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By Mihir A. Desai
One of the oft-overlooked aspects of President George W. Bush’s plan to provide dividend tax relief is the selective awarding of those benefits to shareholders of corporations that pay federal taxes. In other words, firms that report profits to capital markets but don’t report profits to tax authorities, an increasingly common outcome, wouldn’t share in the benefits. In the process, comparisons between the income reported to capital markets and tax authorities would become much more transparent.
While this proposal is laudable, Bush’s dividend tax plan opens the door to a more fundamental reconsideration of corporate reporting: Should corporations be allowed to report their income in two distinct ways to investors and to tax authorities? Several countries other than the U.S. enforce so-called “book-tax conformity” to varying degrees so that results are reported uniformly to these two audiences. Recent trends suggest that now is an opportune time for the U.S. to revisit the rules that allow firms to describe their economic activity in different ways to these two audiences.
Imagine if you were allowed to represent your income to the IRS on your 1040 in one way and on your credit application to your mortgage lender in another way. You might, in a moment of weakness, take the opportunity to frame your economic situation in a particularly favorable light to your prospective lender and go to fewer pains to do so with the IRS. Indeed, you might take great liberties to portray your economic situation in two divergent ways that would serve your best interests. While guilt and shame and the possibility of detection might deter you, you might find yourself coming up with all kinds of curious rationalizations for why something is income (to the lender) or an expense (to the tax authorities).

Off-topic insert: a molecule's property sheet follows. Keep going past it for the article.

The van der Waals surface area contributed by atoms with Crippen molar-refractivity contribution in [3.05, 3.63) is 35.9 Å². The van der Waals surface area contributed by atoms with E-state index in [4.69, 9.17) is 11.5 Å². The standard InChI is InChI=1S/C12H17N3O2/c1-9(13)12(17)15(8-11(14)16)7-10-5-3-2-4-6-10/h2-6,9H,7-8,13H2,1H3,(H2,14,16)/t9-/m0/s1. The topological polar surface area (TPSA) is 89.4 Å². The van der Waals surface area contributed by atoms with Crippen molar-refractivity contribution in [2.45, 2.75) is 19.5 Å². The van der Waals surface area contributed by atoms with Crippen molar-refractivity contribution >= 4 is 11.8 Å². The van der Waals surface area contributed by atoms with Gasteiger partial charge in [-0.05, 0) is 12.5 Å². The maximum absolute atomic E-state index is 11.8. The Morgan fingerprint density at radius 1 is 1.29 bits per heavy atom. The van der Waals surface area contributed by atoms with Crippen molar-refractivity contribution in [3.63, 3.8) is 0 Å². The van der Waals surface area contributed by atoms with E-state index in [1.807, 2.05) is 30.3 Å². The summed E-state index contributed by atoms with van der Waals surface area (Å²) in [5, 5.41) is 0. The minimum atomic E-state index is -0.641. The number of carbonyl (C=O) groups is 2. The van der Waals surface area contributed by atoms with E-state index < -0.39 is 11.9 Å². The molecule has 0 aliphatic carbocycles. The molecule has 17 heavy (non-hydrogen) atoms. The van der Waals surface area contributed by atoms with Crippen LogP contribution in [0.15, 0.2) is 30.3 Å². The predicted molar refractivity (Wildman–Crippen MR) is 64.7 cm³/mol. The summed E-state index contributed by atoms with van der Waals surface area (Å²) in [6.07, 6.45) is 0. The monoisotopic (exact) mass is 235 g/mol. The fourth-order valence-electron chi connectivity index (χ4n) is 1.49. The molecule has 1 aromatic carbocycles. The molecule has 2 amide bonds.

In fact, you do not have this opportunity and for good reason. Your lender can rest assured that the 1040 they review in deciding whether you are credit-worthy would not overly inflate your earnings given your desire to minimize taxes. Similarly, tax authorities can rely on the use of the 1040 for other purposes to limit the degree of income understatement given your need for capital. In that sense, the uniformity with which you are forced to characterize your economic situation provides a natural limit on opportunistic behavior that serves the interests of prospective lenders and tax authorities. Indeed, given the resulting uncertainty over what your true income is, you might even benefit from being forced to characterize your income in a uniform way.